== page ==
Anne of Windy Poplars / Lucy Maud Montgomery
Toronto: McClelland Stewart, 1983, c1936.
Toronto: McClelland Stewart, 1983, c1936.
This volume of the Anne series, #4 chronologically, was actually written much later than the others in the series. It was a 'fill in' book, designed to cover the gap between Anne's graduation from Redmond and engagement to Gilbert, and their marriage three years later. According to Elizabeth Waterston's Magic Island, when LM Montgomery came to write this one, she spent time rereading her earlier books to reacquaint herself with the girlishness of the young Anne, and to make sure she wouldn't contradict anything she'd written in the later books. She was a careful and precise writer, and spent a lot of time seeding events and characters between the books.
In this book, Anne has become principal of Summerside High School, and encounters a whole set of new characters. The style of the book is primarily epistolary, with Anne writing Gilbert amusing letters about her experiences in Summerside. There are also more traditionally narrative chapters interspersed, and a few visits home to Avonlea in the school breaks.
In this book Anne is going out into the world and finding her place as an independent woman. (As an aside I am not sure that the illustrator of the books I own ever really read the books...in this one Anne is principal of the high school in the second largest city in PEI, not a teacher at a one room schoolhouse any longer.) One thing I did find a little odd about this one upon my reread was how little time Anne spends at Green Gables -- even when she goes home for her school breaks, she spends weeks staying with others, and going off to various places for weddings and so on. We hardly see Marilla and Rachel Lynde at all.
Summerside is full of entertaining characters -- her elderly landladies are the combination frequently found in LMM's work: Aunt Kate, a stern sister and Aunt Chatty, a dithery, sweet one. They are assisted by a distant relative as housekeeper, the practical Rebecca Dew. And of course, The Cat, Dusty Miller.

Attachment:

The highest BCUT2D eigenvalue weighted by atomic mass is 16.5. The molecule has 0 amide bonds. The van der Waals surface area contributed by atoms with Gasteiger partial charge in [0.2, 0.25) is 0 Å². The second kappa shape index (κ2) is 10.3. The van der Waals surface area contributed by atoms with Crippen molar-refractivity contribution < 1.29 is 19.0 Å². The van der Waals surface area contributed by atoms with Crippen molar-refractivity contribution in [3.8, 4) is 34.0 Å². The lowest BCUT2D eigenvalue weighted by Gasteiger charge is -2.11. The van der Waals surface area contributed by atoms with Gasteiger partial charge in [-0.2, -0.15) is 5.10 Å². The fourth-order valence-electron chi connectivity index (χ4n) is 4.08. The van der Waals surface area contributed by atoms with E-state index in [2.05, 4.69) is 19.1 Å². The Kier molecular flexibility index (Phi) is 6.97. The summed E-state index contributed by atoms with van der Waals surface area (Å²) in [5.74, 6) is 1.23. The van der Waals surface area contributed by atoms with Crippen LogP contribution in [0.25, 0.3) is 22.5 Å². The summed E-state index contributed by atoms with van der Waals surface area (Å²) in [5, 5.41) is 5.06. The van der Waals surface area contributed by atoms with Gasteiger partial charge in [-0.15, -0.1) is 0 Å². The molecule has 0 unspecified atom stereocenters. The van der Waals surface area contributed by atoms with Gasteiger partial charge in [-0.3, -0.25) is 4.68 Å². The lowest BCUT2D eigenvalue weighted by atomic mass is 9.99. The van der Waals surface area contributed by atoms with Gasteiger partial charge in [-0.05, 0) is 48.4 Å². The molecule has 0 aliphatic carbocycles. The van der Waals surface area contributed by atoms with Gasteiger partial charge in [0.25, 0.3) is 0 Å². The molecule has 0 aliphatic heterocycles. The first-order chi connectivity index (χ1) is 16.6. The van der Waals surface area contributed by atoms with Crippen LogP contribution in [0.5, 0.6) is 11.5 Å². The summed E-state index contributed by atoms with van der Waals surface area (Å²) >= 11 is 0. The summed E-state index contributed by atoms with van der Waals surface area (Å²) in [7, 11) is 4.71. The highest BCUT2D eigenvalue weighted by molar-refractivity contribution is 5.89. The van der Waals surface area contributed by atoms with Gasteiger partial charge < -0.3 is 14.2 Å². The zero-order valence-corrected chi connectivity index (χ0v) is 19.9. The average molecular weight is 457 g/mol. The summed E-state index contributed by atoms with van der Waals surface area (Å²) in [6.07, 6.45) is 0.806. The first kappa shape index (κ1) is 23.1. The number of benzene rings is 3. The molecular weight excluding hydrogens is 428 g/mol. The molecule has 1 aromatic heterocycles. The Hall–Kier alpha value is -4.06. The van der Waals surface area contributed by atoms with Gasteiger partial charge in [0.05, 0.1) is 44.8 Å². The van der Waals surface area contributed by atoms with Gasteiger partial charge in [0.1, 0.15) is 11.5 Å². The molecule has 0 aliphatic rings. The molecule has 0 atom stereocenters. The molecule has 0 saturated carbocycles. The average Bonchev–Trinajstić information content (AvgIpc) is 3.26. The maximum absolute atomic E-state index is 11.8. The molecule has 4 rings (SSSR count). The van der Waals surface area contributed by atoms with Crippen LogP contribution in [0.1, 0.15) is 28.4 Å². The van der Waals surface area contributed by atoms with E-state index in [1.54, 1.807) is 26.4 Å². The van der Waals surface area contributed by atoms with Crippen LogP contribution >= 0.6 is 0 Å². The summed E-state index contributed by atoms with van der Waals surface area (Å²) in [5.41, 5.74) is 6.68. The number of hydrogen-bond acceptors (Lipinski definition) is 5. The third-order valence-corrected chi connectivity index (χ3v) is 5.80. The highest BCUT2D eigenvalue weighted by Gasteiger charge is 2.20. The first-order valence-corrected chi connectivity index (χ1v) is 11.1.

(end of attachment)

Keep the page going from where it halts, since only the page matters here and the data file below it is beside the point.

Anne also has to deal with the Pringles, the first family of the town who already have a grudge against her because she got the job they thought their male third cousin should have had. After much struggle and amusing coincidences Anne gets the upper hand and the Pringles swing around to support her. She also interacts with Little Elizabeth from next door, a frail, elfin child from next door who is being raised by her stern grandmother and cruel housekeeper, after being abandoned to their care by her absent father after her mother's death. Another important character is her prickly coworker Katherine Brooke. She is a dark, drab, miserably unhappy woman who hates teaching but must make her living. She has a sarcastic tongue which her students live in fear of. Of course, Anne eventually wins her over as well, after finding out her depressing back story -- the dual miracles of a Christmas trip and Green Gables turn Katherine around, giving her a happy ending of leaving teaching at the end of the year and getting a position as secretary to a "globe trotting MP".
The interesting thing about some of these characters is that they reflect aspects of LMM herself. As Elizabeth Waterston suggests, the repressed and lonely Little Elizabeth has the same situation that LMM grew up with, with the difference that Little Elizabeth has the happy ending of her father returning and taking her away with him, happily. Kathryn seems to personify LMM's unhappiness with her lot in life and the way in which societal expectations chafed her as well as being a kind of acknowledgement of her depressive states.
In any case, I've always been fond of this volume of the series but found on rereading that I wasn't as drawn in as previously. It uses lots of episodic chapters with stories of the people around Anne, which LMM does extremely well, but for myself, I could wish for a little more Green Gables in it. There is one lovely bit right near the beginning that I found just as charming as ever, though, and that was Anne stating in one of her first letters to Gilbert that this wouldn't be a love letter, as she had a scratchy pen, and obviously, love letters can not be written with a scratchy pen! But, having written with a fountain pen that didn't feed ink very easily, I know exactly what she meant ;)
Another enjoyable volume in this series, and because of its being written out of sequence it does have a bracing touch of the darker elements that LMM included in some of her later works. A worthy epistolary novel, and still dear to me.